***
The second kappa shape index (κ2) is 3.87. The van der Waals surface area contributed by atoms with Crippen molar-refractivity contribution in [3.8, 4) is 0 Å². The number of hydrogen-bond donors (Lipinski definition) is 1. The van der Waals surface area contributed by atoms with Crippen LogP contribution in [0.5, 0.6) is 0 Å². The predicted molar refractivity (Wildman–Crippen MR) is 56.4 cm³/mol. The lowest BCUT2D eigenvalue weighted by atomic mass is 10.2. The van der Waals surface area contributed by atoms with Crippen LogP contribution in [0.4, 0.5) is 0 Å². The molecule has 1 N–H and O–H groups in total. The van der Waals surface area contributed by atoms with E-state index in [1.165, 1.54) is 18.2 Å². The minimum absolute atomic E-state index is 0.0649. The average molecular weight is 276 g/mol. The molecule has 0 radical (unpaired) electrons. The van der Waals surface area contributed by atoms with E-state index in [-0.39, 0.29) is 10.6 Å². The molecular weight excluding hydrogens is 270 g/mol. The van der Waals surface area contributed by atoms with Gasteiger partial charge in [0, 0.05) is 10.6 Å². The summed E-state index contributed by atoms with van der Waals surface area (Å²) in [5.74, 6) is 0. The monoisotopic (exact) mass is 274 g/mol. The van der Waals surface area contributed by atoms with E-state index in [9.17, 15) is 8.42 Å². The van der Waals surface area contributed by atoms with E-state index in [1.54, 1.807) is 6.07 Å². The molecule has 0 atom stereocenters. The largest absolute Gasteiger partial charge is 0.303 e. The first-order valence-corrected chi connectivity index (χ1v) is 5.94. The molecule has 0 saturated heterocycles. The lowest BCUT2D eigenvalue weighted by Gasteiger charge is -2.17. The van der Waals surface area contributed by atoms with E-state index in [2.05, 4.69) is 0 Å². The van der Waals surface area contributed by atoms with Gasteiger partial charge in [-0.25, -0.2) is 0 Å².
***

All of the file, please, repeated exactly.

The second kappa shape index (κ2) is 3.87. The van der Waals surface area contributed by atoms with Crippen molar-refractivity contribution in [3.8, 4) is 0 Å². The number of hydrogen-bond donors (Lipinski definition) is 1. The van der Waals surface area contributed by atoms with Crippen LogP contribution in [0.5, 0.6) is 0 Å². The predicted molar refractivity (Wildman–Crippen MR) is 56.4 cm³/mol. The lowest BCUT2D eigenvalue weighted by atomic mass is 10.2. The van der Waals surface area contributed by atoms with Crippen LogP contribution in [0.4, 0.5) is 0 Å². The molecule has 1 N–H and O–H groups in total. The van der Waals surface area contributed by atoms with E-state index in [1.165, 1.54) is 18.2 Å². The minimum absolute atomic E-state index is 0.0649. The average molecular weight is 276 g/mol. The molecule has 0 radical (unpaired) electrons. The van der Waals surface area contributed by atoms with E-state index in [-0.39, 0.29) is 10.6 Å². The molecular weight excluding hydrogens is 270 g/mol. The van der Waals surface area contributed by atoms with Gasteiger partial charge in [0, 0.05) is 10.6 Å². The summed E-state index contributed by atoms with van der Waals surface area (Å²) in [5.74, 6) is 0. The monoisotopic (exact) mass is 274 g/mol. The van der Waals surface area contributed by atoms with E-state index in [9.17, 15) is 8.42 Å². The van der Waals surface area contributed by atoms with E-state index in [1.54, 1.807) is 6.07 Å². The molecule has 0 atom stereocenters. The largest absolute Gasteiger partial charge is 0.303 e. The first-order valence-corrected chi connectivity index (χ1v) is 5.94. The molecule has 0 saturated heterocycles. The lowest BCUT2D eigenvalue weighted by Gasteiger charge is -2.17. The van der Waals surface area contributed by atoms with E-state index in [2.05, 4.69) is 0 Å². The van der Waals surface area contributed by atoms with Gasteiger partial charge in [-0.25, -0.2) is 0 Å².